Readers are juggling pros and cons this week, looking at planning reforms, mortgage guarantees and the long- and short-term impact of BIM
Your story “Planning biggest barrier to infrastructure jobs” (9 September, page 12), illustrates a difficult dilemma. On the one hand you have the industry saying that planning delays and costs are holding up development in infrastructure. No doubt this type of lobbying, combined with criticism regarding lack of ideas in terms of delivering growth, influenced the government with its recent controversial planning reforms. Yet constant changes to planning reforms are part of the problem.
It would be interesting to hear from the business leaders interviewed what issues are causing the delays in terms of planning decisions and extra costs and use this as a starting point towards a solution that helps growth in infrastructure investment.
Rod McLennan, via building.co.uk
Mortgage insurance is the key
Regarding your story “Planning reforms linked to creation of 200,000 jobs” (5 September, building.co.uk), it would be nice to see a boom, but in the next three years mortgage finance will be a much more important driver than planning reforms.
Beyond three years I agree that house building levels will be driven by planning. But in the short term builders will not build unless there are buyers and there won’t be buyers unless deposits are lowered. The banks won’t lower deposit requirements while they are strengthening their balance sheets unless they get government guarantees like mortgage insurance.
Mark Oliver, H+H UK, via building.co.uk
You need BIM now
Much has been made of the introduction of BIM to the UK construction sector. Views have ranged from championing the model as a technological leap forward to questioning the high training costs and threat to project management consultancies. From a professional consultancy perspective, we think BIM should be embraced.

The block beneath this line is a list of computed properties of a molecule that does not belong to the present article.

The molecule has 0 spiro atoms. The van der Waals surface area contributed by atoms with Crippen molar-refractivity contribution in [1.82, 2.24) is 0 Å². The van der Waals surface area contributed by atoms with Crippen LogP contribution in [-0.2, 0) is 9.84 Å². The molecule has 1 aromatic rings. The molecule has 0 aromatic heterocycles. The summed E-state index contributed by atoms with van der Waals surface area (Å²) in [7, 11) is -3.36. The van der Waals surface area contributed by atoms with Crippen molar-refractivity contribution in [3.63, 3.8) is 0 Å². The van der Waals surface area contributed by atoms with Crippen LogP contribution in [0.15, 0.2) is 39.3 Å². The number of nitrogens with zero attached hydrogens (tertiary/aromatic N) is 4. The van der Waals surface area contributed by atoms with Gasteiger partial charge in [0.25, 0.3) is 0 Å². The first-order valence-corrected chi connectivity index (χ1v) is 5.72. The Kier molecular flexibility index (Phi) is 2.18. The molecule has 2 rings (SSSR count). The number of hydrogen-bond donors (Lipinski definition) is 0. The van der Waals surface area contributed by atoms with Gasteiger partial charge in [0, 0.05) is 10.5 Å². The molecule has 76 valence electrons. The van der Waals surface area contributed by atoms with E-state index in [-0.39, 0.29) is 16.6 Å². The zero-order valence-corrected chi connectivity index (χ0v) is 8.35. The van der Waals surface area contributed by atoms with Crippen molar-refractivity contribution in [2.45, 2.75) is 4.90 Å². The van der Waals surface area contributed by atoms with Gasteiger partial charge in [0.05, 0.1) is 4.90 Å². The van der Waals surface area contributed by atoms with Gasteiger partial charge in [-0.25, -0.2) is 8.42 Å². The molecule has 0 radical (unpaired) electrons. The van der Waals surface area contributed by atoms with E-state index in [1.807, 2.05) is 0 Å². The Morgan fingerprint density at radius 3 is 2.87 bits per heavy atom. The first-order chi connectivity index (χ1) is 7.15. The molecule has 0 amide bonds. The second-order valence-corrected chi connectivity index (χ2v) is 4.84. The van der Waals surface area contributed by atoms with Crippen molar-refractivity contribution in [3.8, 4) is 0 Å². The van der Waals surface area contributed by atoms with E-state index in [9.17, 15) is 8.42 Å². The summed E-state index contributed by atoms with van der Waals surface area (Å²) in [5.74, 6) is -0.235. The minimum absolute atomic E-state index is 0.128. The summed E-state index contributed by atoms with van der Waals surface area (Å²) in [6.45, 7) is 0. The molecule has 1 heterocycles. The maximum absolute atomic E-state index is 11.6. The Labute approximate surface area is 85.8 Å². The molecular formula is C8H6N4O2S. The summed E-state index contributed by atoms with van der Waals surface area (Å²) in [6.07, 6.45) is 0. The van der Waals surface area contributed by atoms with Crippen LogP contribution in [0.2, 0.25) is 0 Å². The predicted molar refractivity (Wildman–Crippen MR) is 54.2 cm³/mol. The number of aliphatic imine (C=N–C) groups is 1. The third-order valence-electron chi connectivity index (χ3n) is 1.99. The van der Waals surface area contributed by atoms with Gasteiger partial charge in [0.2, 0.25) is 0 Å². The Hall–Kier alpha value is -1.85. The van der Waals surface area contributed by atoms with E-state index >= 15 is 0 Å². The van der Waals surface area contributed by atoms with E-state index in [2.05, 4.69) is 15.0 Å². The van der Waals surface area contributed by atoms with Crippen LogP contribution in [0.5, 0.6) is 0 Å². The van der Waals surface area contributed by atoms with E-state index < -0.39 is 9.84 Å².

There has been criticism from architects that this is a way of restoring the balance of power from ambitious project managers. But this shouldn’t be about winning ownership back on a project. BIM should be about promoting the needs of the client, taking a holistic approach to the development of a project. When cost and environmental considerations are priorities, it’s imperative we have a system such as BIM to cut out material waste as well as speeding up efficiencies, while allowing parties to learn about how the others contribute to the project - resulting in a better product and knowledge for use in future builds.
BIM shouldn’t be seen as a threat to the work of any consultant. The technological developments are impressive but the human element will always be needed. A project manager understands the risks involved and can factor this into the process. BIM should be seen as tool to supplement their work.
The sector has suffered heavily during the financial crisis with only those consultancies that are willing to diversify their business model who survive, and so not planning for BIM in terms of investing in the training now will be crippling in the long term.
Steven Barker, chairman, Robinson Low Francis